After his initial 1915 visit, Hibbard returned to Vermont every winter, eventually settling into a home near East Jamaica with his wife Winifred and their two children. He explored throughout the state in search of inspiration, from the secluded hamlets near the Canadian border to the streams, forests and mountains of southern Vermont’s West River Valley.
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Created during the winter of 1938-1939, The West River Valley, near Bondville, Vermont was painted on speculation for Vose Galleries and featured in an exhibition of New England scenes by Hibbard and his contemporaries that ran from January to February of 1939. Correspondence in Vose Galleries’ archives reveals that the artist came down with a terrible cold during its completion, yet pulled through and had the landscape sent to the gallery in time for the show. Ultimately, the painting sold in early 1942 to a collector in New Britain, Connecticut, and has descended within the same family to present. While the panoramic design is unusual for the artist, the subject matter is quintessential Hibbard and highlights the charming aspects of Vermont that drew him back every winter – quaint clapboard homes, historic covered bridges, impressive granite peaks, as well as the state’s vital industries, here represented by the logger and oxen traversing a snowy path to town.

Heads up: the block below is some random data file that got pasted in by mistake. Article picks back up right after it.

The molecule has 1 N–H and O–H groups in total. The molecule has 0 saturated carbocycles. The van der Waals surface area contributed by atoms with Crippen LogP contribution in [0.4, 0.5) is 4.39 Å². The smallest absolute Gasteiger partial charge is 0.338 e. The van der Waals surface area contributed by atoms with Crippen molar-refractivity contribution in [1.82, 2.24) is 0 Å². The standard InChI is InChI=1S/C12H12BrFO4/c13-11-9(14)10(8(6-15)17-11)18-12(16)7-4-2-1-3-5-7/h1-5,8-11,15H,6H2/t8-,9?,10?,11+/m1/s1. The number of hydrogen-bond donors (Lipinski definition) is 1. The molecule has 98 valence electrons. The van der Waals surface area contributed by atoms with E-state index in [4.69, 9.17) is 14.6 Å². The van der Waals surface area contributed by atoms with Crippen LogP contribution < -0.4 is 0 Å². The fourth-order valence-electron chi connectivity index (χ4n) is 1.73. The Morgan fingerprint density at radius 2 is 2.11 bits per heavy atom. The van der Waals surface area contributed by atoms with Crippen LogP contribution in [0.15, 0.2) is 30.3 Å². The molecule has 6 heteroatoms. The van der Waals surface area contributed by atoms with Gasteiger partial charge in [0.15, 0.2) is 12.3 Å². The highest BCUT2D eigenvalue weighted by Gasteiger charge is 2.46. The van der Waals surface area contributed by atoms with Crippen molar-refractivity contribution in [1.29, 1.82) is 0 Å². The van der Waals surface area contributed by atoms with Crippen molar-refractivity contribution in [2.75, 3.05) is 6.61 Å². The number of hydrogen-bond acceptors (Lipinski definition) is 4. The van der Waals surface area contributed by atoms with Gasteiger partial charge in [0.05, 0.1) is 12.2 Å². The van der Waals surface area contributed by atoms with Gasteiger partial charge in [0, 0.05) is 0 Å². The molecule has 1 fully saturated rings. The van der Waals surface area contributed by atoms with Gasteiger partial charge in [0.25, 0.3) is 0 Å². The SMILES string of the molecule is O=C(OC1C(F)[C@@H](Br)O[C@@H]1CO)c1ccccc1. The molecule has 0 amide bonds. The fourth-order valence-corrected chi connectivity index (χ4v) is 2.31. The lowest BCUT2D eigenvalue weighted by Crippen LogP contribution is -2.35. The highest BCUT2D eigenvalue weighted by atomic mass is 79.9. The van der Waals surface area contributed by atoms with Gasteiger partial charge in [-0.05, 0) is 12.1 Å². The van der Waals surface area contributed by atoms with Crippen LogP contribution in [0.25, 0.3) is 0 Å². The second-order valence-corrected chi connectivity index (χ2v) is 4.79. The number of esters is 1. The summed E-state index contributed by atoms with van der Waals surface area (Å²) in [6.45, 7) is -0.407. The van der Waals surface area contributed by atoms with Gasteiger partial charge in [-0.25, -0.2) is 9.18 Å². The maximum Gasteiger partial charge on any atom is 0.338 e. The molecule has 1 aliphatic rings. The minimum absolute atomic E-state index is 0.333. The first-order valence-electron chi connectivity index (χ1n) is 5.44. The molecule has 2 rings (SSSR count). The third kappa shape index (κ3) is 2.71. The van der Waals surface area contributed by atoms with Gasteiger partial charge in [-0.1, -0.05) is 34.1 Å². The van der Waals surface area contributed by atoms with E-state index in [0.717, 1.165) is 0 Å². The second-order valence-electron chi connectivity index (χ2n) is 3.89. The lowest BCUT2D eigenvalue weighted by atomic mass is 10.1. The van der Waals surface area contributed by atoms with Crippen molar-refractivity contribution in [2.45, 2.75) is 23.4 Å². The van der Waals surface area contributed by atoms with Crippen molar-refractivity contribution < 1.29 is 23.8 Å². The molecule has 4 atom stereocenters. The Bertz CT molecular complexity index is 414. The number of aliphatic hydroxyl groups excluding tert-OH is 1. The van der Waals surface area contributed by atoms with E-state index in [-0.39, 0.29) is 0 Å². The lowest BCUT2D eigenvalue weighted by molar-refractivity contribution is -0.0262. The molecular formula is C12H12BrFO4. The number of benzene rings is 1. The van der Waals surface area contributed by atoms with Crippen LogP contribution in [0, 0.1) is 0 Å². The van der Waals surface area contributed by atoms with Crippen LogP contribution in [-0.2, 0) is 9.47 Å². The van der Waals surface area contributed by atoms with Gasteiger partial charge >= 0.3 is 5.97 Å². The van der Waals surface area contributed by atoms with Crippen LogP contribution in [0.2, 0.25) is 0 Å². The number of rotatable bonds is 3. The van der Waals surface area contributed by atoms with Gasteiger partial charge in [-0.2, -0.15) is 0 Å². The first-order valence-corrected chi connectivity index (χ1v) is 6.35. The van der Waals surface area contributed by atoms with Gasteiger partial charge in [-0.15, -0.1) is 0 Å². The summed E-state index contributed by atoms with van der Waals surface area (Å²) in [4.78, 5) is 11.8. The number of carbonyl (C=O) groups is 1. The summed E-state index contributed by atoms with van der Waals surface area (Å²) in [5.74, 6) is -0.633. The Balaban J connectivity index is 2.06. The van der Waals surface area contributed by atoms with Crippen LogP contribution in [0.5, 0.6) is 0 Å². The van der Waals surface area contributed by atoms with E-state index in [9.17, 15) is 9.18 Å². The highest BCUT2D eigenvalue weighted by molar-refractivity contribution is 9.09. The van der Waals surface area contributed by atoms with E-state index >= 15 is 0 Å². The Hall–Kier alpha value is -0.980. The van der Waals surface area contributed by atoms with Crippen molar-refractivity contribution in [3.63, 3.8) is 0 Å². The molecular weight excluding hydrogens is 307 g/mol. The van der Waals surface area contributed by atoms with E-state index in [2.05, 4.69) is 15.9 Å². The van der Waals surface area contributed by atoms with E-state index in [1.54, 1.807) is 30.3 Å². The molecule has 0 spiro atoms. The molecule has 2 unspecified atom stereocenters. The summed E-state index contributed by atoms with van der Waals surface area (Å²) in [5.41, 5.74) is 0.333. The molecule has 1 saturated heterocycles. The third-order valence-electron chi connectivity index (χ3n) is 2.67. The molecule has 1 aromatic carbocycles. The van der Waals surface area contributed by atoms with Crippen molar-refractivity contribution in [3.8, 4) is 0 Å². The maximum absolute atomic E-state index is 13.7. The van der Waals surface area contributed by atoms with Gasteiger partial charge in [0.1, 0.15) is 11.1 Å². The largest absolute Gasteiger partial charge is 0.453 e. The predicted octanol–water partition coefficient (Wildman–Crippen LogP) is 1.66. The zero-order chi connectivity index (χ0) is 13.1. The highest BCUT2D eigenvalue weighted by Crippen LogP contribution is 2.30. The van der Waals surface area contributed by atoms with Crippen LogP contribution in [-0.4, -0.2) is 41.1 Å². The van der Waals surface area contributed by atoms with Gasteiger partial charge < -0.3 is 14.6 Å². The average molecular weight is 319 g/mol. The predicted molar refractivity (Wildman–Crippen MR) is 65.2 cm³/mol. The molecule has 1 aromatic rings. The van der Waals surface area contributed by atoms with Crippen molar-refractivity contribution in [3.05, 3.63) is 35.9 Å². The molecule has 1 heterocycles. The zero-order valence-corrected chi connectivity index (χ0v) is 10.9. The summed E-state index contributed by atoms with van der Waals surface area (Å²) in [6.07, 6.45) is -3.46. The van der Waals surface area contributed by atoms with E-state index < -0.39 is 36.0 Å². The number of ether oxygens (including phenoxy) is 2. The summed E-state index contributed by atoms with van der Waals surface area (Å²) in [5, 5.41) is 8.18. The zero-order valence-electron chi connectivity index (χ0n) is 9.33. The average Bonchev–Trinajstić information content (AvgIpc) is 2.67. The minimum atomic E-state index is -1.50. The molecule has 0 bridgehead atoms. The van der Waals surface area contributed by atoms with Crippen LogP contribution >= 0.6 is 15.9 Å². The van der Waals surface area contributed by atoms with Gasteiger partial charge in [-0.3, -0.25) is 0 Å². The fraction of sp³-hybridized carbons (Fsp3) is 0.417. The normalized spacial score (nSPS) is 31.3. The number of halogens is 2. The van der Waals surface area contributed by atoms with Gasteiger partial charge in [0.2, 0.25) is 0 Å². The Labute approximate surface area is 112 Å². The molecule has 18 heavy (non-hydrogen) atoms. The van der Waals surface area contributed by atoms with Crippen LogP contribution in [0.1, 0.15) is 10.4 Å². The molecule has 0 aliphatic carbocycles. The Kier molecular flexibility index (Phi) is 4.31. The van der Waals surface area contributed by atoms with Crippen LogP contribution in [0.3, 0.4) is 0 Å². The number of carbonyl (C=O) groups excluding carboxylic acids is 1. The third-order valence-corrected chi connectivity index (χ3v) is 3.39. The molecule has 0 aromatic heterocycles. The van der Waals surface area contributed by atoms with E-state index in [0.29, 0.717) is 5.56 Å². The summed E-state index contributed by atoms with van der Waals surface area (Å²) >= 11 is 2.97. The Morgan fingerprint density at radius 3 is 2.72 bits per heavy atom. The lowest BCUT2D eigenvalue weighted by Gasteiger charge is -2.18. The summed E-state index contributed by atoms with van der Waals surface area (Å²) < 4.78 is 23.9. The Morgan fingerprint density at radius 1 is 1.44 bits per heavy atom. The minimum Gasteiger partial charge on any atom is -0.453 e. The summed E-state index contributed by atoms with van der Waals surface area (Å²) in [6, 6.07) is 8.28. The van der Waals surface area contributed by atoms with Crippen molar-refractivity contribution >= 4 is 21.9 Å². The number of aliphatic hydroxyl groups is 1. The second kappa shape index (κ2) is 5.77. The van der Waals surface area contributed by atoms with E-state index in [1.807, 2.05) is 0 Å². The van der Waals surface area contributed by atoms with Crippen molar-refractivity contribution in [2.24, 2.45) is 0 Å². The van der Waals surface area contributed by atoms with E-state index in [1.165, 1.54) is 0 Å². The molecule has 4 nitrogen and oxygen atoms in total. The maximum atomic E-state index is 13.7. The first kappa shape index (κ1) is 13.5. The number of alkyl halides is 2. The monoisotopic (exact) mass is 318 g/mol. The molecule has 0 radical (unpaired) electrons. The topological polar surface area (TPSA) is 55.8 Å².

With Vose Galleries, Boston, inventory no. 11718, January 1939
To private collection, New Britain, Connecticut, February 1942
By descent through the family to grandson of the above, private collection, Del Ray Beach, Florida
(on frame in black) Vose Galleries 301 Columbus Ave Boston Carrig Rohane Shop
Exhibition of New England Scenes: A. T. Hibbard, Chauncey F. Ryder, Frank Vining Smith, Frederick J. Waugh and Robert Strong Woodward, Vose Galleries, Boston, January 30 – February 11, 1939, No. 10 The West River Valley, Bondville